The Turbo X ($349.99) is the first product from Riva Audio, a company founded by legendary concert promoter Rikki Farr. The Turbo X speaker has clean styling, measures 9.1 by 3.5 by 4.1 inches, and comes in either black or white, with glossy top and bottom panels, color-coordinated perforated steel sides, and a row of flush buttons on top. So far, pretty normal. However, when I first saw the Turbo X sitting on a table at the Newport Audio Show and went to pick it up, I was a bit surprised by its substantial 3.5-pound weight. I suspect that most of that weight is due to a battery that provides 26 hours of life and can also be used to charge your phone.
This mid-sized Bluetooth speaker also contains a 45-watt amplifier that drives three full-range and four bass drivers. The backside features an auxiliary input, a micro USB port for updates, a USB output for charging portable devices, a 19-volt DC power input, a battery level indicator, and a battery on/off button. While I normally do not comment on the underside of review items, I must note that, in addition to soft pads to prevent slips and scratches, there is also a removable cover for the input/output panel to protect it from dust and splashes.
Using the Turbo X was fairly straightforward. The speaker comes nicely packaged with power and auxiliary input cables and protective plastic on the glossy top and bottom panels. The user guide is well written but not needed, as operation is intuitive. Bluetooth pairing was quick and simple, and I downloaded the free Riva Ground Control application, which is available for iOS and Android devices. Most of my listening involved music streamed from one of my iOS devices, but the Turbo X also has an auxiliary input, which can be configured as a phono level input for those of you who want even your portable systems to be vinyl-compatible.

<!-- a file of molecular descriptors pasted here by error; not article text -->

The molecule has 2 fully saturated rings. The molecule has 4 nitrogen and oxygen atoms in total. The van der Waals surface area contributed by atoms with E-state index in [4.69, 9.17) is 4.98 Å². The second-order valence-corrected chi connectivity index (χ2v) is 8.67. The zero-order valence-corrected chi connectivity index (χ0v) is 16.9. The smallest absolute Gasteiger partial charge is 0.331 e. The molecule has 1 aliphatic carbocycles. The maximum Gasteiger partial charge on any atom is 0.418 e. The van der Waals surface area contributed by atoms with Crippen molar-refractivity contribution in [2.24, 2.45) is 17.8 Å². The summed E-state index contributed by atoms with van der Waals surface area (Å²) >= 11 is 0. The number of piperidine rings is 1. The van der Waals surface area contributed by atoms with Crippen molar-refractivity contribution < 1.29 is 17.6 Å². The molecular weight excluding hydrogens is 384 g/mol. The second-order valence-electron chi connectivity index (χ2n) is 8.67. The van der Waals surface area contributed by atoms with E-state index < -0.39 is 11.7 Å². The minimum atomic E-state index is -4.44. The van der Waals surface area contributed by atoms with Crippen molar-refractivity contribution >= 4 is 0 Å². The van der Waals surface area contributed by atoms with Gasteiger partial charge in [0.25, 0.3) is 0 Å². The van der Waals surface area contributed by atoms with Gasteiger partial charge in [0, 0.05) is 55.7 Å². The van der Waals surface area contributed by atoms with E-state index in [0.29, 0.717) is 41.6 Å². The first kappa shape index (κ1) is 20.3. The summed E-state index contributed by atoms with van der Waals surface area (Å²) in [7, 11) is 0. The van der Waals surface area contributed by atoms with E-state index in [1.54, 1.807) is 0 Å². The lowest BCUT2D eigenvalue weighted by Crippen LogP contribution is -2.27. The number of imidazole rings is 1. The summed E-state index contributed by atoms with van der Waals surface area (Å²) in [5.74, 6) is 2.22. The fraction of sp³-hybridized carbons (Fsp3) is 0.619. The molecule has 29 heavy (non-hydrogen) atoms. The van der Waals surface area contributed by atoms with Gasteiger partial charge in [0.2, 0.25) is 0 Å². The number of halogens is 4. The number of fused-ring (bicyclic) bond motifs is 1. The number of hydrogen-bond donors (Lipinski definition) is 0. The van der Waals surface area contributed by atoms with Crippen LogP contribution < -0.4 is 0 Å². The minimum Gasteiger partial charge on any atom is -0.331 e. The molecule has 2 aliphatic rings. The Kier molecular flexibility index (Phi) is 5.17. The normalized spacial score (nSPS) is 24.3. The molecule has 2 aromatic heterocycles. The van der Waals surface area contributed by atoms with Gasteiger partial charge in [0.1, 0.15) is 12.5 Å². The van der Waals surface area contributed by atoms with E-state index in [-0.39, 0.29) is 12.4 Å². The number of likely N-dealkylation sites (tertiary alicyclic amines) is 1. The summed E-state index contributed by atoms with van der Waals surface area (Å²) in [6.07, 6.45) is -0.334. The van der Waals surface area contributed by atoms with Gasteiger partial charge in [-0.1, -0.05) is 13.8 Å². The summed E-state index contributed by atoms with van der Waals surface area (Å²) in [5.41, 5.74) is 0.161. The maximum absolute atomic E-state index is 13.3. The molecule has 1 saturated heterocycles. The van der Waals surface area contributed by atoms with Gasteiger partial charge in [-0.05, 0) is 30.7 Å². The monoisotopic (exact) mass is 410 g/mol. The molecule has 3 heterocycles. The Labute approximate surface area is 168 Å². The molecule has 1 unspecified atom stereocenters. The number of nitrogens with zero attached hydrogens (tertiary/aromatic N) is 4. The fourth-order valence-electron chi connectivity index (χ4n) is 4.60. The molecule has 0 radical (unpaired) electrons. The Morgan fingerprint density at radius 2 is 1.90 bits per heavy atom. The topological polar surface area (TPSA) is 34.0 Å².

When streaming from my iPhone, I generally used the Riva app to control the Turbo X. I inadvertently discovered the Turbo X’s proximity sensor one evening when I reached over to adjust the volume using the top-mounted buttons–when my hand got close to the speaker, the buttons’ backlighting activated, making them easy to find. A nice (touchless) touch.
The Turbo X has two special listening modes: Trillium Surround and Turbo. The Trillium Surround mode does not provide a true surround sound experience but does make the soundstage a bit bigger so that the sound seems to be coming from the general area of the speaker rather than only the speaker itself. Selecting the Turbo mode causes the speaker to make a revving engine sound, which I was thankfully able to deactivate by changing the settings. The Turbo mode engages a different, more forward-sounding equalization curve and lets the speaker’s volume go to “11.” I ended up doing most of my listening with both the Trillium and Turbo modes engaged.
The Turbo X sounds much bigger than it is. While the Turbo X is closer in size to the pocket-sized Bluetooth speakers than to the much larger Cambridge Audio Bluetone 100 that I recently reviewed or the popular Wren X speaker, the Turbo X sounds closer to the larger speakers in both volume and quality. I streamed lots of music from Tidal on my iOS device to the Turbo X and heard some sonic characteristics that remained constant despite the type of music being played. The Turbo X has a forward midrange (less so when Turbo mode is off) that made vocals clear and pronounced.